The Exorcism of Emily Rose (2005)

The Exorcism of Emily Rose first published by EyeforFilm

When God-fearing 19-year-old college freshman Emily Rose (Jennifer Carpenter) dies shortly after being subjected to an exorcism in her rural family home, parish priest Father Moore (Tom Wilkinson) is put on trial for negligent homicide. Moore’s defense is taken on by agnostic attorney Erin Bruner (Laura Linney) in exchange for a promised promotion – but then, as strange events begin to interfere with the trial, and the even stranger details of Emily’s story emerge, Erin begins to doubt her own doubt.

The Exorcism Of Emily Rose wants to be at the horror genre’s most visceral end, except it is never particularly scary, even if it tries hard to make a flying pigeon appear menacing and wide-eyed demonic-looking co-eds seem out of the ordinary. It wants to be a gripping courtroom drama, except the witnesses and evidence are so ludicrous that when prosecutor Ethan Thomas (Campbell Scott) objects at one point on grounds of “silliness”, you will find yourself nodding along in agreement. Every character is a joke, but only Shohreh Aghdashloo, as defense witness Dr Adani, seems to be in on it, putting on a hilarious display of eccentric gestures and tics, as though she were the one possessed.

Most of all, the film wants to escape the long shadow cast by William Friedkin’s The Exorcist (1973), and in this, at least, it has succeeded; for where The Exorcist was intelligent, provocative and downright terrifying, the very soul of Scott Derrickson’s film has been overtaken by bland characters, cheap shocks, kindergarten theology and a pace so plodding that viewers will be left wondering whether it is just Erin’s watch that has mysteriously stopped.

The irony is that the “true story,” on which the film purports to be based, was arguably influenced by The Exorcist. German Anneliese Michel may have been experiencing seizures and depression from as early as her teens in 1968, but it was only after the initial release of Friedkin’s film, in the summer of 1973, that Anneliese’s parents would request an exorcism – and it was only in 1975, amidst a Europe-wide climate of religious hysteria engendered by the film, that the Bishop of Wurzburg would finally give his approval to the ritual for Anneliese.

Derrickson’s film vividly portrays the priest’s heroic, if doomed, struggle to confront the demons in Emily’s body over one long, stormy night in a barn, but the reality that inspired this episode was far more tragic, as Anneliese submitted to violent exorcisms twice a week for an exhausting 10 months, rupturing her knees with the hundreds of genuflections she performed each day, before finally dying of starvation and pneumonia.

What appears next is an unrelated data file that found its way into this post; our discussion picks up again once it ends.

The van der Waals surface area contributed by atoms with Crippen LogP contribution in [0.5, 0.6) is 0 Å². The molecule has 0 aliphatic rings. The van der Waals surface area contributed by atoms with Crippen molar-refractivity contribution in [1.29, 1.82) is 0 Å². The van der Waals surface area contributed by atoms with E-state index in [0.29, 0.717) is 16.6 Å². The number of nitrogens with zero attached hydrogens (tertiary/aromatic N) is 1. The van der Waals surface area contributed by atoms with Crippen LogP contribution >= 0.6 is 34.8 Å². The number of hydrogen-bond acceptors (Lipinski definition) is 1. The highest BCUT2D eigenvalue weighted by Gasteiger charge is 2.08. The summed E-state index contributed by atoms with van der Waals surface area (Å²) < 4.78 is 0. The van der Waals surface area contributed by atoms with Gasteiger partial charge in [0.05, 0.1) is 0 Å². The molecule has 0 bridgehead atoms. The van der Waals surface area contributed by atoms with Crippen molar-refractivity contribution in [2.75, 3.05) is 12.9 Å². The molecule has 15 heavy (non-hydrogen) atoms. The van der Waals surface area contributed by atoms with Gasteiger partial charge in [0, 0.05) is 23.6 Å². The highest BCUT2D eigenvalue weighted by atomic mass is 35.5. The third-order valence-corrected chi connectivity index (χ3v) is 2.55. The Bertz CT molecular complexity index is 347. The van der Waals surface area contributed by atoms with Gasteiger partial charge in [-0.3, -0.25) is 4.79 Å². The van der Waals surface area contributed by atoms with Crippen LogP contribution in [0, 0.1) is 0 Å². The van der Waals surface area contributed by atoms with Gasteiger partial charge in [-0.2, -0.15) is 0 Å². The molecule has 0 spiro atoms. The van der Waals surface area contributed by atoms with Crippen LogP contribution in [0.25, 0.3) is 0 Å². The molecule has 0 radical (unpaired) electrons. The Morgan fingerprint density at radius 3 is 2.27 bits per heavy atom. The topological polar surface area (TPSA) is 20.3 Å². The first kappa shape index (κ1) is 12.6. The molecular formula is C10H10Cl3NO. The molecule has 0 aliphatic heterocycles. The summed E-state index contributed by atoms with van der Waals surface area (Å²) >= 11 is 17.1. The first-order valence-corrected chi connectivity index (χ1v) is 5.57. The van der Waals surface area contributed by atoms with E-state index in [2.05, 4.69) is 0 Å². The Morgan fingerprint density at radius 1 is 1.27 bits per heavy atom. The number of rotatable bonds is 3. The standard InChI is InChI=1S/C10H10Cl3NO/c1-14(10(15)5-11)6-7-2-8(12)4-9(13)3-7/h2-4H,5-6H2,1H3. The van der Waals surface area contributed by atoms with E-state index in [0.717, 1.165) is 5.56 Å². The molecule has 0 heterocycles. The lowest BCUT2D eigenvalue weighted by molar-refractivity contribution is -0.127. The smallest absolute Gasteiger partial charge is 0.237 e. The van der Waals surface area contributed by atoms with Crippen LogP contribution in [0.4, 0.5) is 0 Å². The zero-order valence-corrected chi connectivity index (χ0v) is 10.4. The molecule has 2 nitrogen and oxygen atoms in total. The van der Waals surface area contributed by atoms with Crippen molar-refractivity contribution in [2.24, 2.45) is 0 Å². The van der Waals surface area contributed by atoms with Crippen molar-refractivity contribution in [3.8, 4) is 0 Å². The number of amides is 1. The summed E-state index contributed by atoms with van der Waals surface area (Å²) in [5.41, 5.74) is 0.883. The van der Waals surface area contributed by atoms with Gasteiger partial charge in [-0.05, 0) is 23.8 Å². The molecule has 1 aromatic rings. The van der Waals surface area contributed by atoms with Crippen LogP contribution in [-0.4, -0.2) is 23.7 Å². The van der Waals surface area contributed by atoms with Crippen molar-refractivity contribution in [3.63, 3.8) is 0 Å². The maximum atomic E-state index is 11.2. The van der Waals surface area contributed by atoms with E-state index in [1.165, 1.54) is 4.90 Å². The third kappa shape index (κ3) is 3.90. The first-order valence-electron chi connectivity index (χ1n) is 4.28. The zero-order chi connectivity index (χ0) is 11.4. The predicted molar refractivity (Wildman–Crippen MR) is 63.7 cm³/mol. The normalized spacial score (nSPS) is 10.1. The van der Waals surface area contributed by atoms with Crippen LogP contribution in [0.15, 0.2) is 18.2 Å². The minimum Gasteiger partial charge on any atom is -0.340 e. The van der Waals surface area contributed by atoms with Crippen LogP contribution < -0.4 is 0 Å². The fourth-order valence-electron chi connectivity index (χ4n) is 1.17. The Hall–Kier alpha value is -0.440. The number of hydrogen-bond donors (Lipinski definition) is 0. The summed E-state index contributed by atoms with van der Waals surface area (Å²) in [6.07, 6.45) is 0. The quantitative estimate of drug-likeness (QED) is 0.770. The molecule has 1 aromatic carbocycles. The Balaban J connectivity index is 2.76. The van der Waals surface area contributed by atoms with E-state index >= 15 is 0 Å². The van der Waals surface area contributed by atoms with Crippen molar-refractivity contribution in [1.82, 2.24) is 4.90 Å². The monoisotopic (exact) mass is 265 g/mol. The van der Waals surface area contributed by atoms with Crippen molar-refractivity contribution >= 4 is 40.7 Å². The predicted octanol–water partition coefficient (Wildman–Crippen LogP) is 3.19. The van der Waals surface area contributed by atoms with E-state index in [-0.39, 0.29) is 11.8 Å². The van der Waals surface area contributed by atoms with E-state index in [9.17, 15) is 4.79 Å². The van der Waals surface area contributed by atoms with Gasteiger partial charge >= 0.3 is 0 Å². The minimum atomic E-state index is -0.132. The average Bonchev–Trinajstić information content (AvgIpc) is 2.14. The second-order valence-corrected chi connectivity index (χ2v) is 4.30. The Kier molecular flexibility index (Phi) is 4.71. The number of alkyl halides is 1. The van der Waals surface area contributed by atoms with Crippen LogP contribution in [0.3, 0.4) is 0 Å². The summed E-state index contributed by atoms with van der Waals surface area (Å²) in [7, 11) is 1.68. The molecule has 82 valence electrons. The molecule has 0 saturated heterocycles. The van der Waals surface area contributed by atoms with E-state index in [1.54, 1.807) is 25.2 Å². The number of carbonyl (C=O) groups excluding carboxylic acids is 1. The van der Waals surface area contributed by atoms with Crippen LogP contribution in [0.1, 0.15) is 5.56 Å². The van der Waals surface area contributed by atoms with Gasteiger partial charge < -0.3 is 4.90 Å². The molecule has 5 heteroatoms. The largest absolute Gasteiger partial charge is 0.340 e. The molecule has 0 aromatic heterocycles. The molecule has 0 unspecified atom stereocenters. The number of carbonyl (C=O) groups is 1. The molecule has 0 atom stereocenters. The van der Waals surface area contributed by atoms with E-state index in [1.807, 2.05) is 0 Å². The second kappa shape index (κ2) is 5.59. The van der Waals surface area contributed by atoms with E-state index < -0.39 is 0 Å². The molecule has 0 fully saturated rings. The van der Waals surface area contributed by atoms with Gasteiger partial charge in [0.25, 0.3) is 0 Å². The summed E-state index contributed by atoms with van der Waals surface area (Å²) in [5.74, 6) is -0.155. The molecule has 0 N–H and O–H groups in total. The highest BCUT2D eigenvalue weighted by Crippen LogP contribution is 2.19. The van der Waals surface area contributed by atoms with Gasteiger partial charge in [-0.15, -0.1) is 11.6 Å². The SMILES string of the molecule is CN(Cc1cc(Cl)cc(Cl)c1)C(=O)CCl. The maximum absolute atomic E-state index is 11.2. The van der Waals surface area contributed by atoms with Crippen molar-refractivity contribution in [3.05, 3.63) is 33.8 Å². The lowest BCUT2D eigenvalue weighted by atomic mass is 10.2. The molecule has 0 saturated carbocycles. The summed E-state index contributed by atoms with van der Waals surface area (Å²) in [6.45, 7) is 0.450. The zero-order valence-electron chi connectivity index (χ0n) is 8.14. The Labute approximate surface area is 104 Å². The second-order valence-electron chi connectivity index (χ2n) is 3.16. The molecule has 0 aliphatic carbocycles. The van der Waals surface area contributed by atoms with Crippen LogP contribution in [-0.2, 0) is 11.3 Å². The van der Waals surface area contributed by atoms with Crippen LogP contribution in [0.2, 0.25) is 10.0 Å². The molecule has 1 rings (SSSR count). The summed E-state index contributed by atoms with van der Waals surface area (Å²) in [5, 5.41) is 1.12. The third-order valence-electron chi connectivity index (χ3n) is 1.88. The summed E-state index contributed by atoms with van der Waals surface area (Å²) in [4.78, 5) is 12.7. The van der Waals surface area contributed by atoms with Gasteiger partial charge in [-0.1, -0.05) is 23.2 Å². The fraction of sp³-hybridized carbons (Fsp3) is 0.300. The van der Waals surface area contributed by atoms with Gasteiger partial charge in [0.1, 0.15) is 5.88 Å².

Much of the case for the priest’s defense in the film revolves around a single tape recording of the exorcism, but, in reality, there were 42 separate tape recordings made of Anneliese’s ordeal and even these did not provide enough evidence to dissuade a subsequent Commission of the German Bishops’ Conference from finding that she had never been possessed in the first place. It was simply a case of a devout and highly impressionable adolescent able to comprehend the temporal lobe epilepsy and psychosis which afflicted her only in the religious terms of her closeted upbringing.

This is what makes The Exorcism Of Emily Rose such a deeply dishonest film. By opting for a courtroom setting, it not only dramatises the conflict between rationalism and religion, psychiatry and superstition, but also pretends to give both sides an equal hearing. Yet, since this is a fictional movie, as opposed to anything like a real trial, inevitably it is the devil who gets the best tunes. All that the prosecution’s doctors and psychiatrists can offer is figures, observations, data, experience and a version of events that is as grimly banal as life itself – whereas once Father Moore enters the dock, he can dazzle us with a story rich in drama, horror, passion and redemption, a story that appeals to our love of The Exorcist, perhaps even of the New Testament.

No matter whether his words (and the vivid flashbacks that accompany them) are hardly believable so long as they are entertaining, for that is the ultimate criterion by which filmgoers form their verdicts. And so The Exorcism Of Emily Rose tries to manipulate its viewers into confusing their own willing suspension of disbelief with the judicial concept of reasonable doubt and even the religious notion of faith. The result is a diabolical blend of lies and truth.

With the religious right in possession of the White House, a President happy to ignore his own scientists, and versions of Creationism creeping back into the school curriculum, The Exorcism Of Emily Rose comes at a point in US history when the separation between Church and State is at its most precarious and the Enlightenment is being left alone and unheard in the dark.

If evolution is once again placed in the dock, we had better pray that the many thousands of Americans who bought tickets for this film were not swayed by its insidiously anti-rationalist arguments. Otherwise, heaven help us all.

© Anton Bitel